Wednesday, December 5, 2018

Dakar, Senegal, December 4, 2018

Coffee anyone?  Mobile stands are on many street corners with instant coffee for sale-


Walking to the ferry to go to Gorée Island, we passed the onion shops.  There were many with stacks and stacks of bags-


Approaching Gorée Island-



La Statue de la Liberation de l'Esclavage was erected in 2002 and was a gift from Guadeloupe.  It stands along the street to the Slave House-



The Slave House-


was run by Anne Pepin who was one of the best known signares.  Signares are mixed race women who ran large households and engaged in trade, including the selling of human beings for shipment to the Americas.  They were also known for their beautiful clothing and distinguished by their distinctive peaked headdresses-


It is estimated that 33,000 slaves were transported to the Americas through the slave houses.  The one we visited wasn't the only one on the island.  In this particular one, 100 - 200 people were held captive at one time.  The family lived on the top floor and the slaves in small cachots on the main floor.

The Door of No Return-


dropped out into the ocean-


The first public sale of African slaves was in 1444 in Lagos Portugal, the first direct ship to the Americas was in 1518 and the last country to abolish slavery was Brazil in 1888.  Slaves were taken to the Americas and sold, tobacco, sugar and cotton were purchased and taken back to Europe-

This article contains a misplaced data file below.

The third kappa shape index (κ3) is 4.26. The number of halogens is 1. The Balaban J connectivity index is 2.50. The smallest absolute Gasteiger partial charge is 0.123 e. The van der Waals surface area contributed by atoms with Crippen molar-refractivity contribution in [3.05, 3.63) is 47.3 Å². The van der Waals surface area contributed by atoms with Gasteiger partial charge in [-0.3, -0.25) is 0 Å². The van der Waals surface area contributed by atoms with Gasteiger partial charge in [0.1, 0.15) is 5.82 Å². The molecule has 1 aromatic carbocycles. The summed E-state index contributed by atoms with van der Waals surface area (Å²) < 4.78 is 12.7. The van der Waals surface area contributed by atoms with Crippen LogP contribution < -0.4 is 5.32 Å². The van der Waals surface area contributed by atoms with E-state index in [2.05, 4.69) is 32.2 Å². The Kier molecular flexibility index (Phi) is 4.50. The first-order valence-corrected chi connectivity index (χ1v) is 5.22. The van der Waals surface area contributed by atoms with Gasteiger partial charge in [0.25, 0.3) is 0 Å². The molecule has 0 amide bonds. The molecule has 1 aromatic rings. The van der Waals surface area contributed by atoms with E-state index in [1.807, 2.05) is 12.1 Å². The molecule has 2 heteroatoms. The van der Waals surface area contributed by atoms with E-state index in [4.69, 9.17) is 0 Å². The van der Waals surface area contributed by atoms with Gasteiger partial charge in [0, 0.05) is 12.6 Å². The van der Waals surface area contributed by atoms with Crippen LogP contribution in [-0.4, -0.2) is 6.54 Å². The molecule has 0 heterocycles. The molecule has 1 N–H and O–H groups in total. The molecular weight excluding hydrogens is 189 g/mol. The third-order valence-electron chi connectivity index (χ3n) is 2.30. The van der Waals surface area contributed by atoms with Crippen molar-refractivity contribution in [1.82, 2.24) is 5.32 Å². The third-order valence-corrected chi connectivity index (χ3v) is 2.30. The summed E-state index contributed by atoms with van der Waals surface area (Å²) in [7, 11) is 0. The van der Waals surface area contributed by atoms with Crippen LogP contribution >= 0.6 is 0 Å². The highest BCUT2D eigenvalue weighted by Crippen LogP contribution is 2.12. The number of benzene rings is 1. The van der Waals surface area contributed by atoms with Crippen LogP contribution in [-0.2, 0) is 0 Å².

Slave routes to Central and South America-


  Handcuffs used on the slaves-


A neck cuff-


And cuffs for the ankles-


Whipping was permitted and regulated by the Code Noir which said a slave could only be whipped 29 times.  Anyone could be whipped, including pregnant women.  Holes were dug in the sand to accommodate their bellies.

In 2017, it was estimated by the Global Estimates of Modern Slavery that today, there are over 40 million people still enslaved world wide for  forced labour, human trafficking and sexual exploitation.  71% are women and young girls.


After my visit to the Slave House, I wandered around the island.  There are no cars so it is very peaceful-




 inspite of all the hawkers.  Monkey fruit hangs waiting to be picked-


This bush has thick, glossy leaves-


On my way to the lookout, I walked up a hill which was lined with beautiful paintings.  I was tempted but didn't-



There are huge cannons up on top-


Looking down on Gorée-


Looking back to Dakar-


We took the 2 pm ferry back to Dakar, walked to the hotel and waited while Richard went to the Sierra Leone Embassy to pick up our passports.  It was a short 1h10 minute taxi ride back to the campsite.  We were lucky because it took a group 4 hours to go in this morning.  

Lac Rose is so named because it's supposed to be pink.  It's also the end of the Paris to Dakar Rally-



If you look hard you can see some pink!

This lovely woman tried her best to sell me something-


The lake is surrounded by piles of salt-



Looking forward to Palmarin to a beach campsite!

P.S.



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